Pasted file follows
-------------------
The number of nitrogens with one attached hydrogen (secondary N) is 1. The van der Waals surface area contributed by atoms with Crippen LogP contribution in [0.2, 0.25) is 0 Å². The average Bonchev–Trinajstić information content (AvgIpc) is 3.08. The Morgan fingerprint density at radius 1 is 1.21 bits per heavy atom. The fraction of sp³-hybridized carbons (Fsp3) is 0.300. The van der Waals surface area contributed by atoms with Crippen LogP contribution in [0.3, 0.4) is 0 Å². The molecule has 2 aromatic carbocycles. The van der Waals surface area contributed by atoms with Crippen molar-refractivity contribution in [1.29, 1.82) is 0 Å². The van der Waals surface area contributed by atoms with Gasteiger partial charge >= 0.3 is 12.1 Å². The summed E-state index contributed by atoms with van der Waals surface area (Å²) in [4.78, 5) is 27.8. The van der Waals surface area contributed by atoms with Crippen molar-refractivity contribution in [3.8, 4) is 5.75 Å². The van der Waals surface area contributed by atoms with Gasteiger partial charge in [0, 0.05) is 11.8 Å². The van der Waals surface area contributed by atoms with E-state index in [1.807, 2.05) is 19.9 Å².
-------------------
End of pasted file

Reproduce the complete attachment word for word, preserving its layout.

The number of nitrogens with one attached hydrogen (secondary N) is 1. The van der Waals surface area contributed by atoms with Crippen LogP contribution in [0.2, 0.25) is 0 Å². The average Bonchev–Trinajstić information content (AvgIpc) is 3.08. The Morgan fingerprint density at radius 1 is 1.21 bits per heavy atom. The fraction of sp³-hybridized carbons (Fsp3) is 0.300. The van der Waals surface area contributed by atoms with Crippen LogP contribution in [0.3, 0.4) is 0 Å². The molecule has 2 aromatic carbocycles. The van der Waals surface area contributed by atoms with Crippen molar-refractivity contribution in [1.29, 1.82) is 0 Å². The van der Waals surface area contributed by atoms with Gasteiger partial charge >= 0.3 is 12.1 Å². The summed E-state index contributed by atoms with van der Waals surface area (Å²) in [4.78, 5) is 27.8. The van der Waals surface area contributed by atoms with Crippen molar-refractivity contribution in [3.8, 4) is 5.75 Å². The van der Waals surface area contributed by atoms with Gasteiger partial charge in [0, 0.05) is 11.8 Å². The van der Waals surface area contributed by atoms with E-state index in [1.807, 2.05) is 19.9 Å².